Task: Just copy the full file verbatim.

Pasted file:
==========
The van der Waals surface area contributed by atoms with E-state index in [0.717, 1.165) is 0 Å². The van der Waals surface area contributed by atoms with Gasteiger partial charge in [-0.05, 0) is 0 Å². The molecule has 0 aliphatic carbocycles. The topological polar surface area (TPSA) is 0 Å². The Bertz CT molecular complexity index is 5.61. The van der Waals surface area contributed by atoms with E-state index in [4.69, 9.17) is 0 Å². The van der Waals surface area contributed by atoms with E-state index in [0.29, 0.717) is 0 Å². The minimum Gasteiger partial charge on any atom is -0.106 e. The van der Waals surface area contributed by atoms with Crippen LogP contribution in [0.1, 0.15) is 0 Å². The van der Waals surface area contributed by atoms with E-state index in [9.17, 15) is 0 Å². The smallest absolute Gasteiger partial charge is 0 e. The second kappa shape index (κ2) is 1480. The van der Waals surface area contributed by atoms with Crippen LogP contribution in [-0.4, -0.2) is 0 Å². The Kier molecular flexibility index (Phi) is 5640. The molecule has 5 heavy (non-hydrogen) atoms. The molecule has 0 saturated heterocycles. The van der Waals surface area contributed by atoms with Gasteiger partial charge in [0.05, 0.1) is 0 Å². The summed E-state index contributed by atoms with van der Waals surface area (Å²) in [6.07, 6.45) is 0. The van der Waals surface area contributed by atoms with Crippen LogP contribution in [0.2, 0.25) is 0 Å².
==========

The van der Waals surface area contributed by atoms with E-state index in [0.717, 1.165) is 0 Å². The van der Waals surface area contributed by atoms with Gasteiger partial charge in [-0.05, 0) is 0 Å². The molecule has 0 aliphatic carbocycles. The topological polar surface area (TPSA) is 0 Å². The Bertz CT molecular complexity index is 5.61. The van der Waals surface area contributed by atoms with E-state index in [4.69, 9.17) is 0 Å². The van der Waals surface area contributed by atoms with E-state index in [0.29, 0.717) is 0 Å². The minimum Gasteiger partial charge on any atom is -0.106 e. The van der Waals surface area contributed by atoms with Crippen LogP contribution in [0.1, 0.15) is 0 Å². The van der Waals surface area contributed by atoms with E-state index in [9.17, 15) is 0 Å². The smallest absolute Gasteiger partial charge is 0 e. The second kappa shape index (κ2) is 1480. The van der Waals surface area contributed by atoms with Crippen LogP contribution in [-0.4, -0.2) is 0 Å². The Kier molecular flexibility index (Phi) is 5640. The molecule has 5 heavy (non-hydrogen) atoms. The molecule has 0 saturated heterocycles. The van der Waals surface area contributed by atoms with Gasteiger partial charge in [0.05, 0.1) is 0 Å². The summed E-state index contributed by atoms with van der Waals surface area (Å²) in [6.07, 6.45) is 0. The van der Waals surface area contributed by atoms with Crippen LogP contribution in [0.2, 0.25) is 0 Å².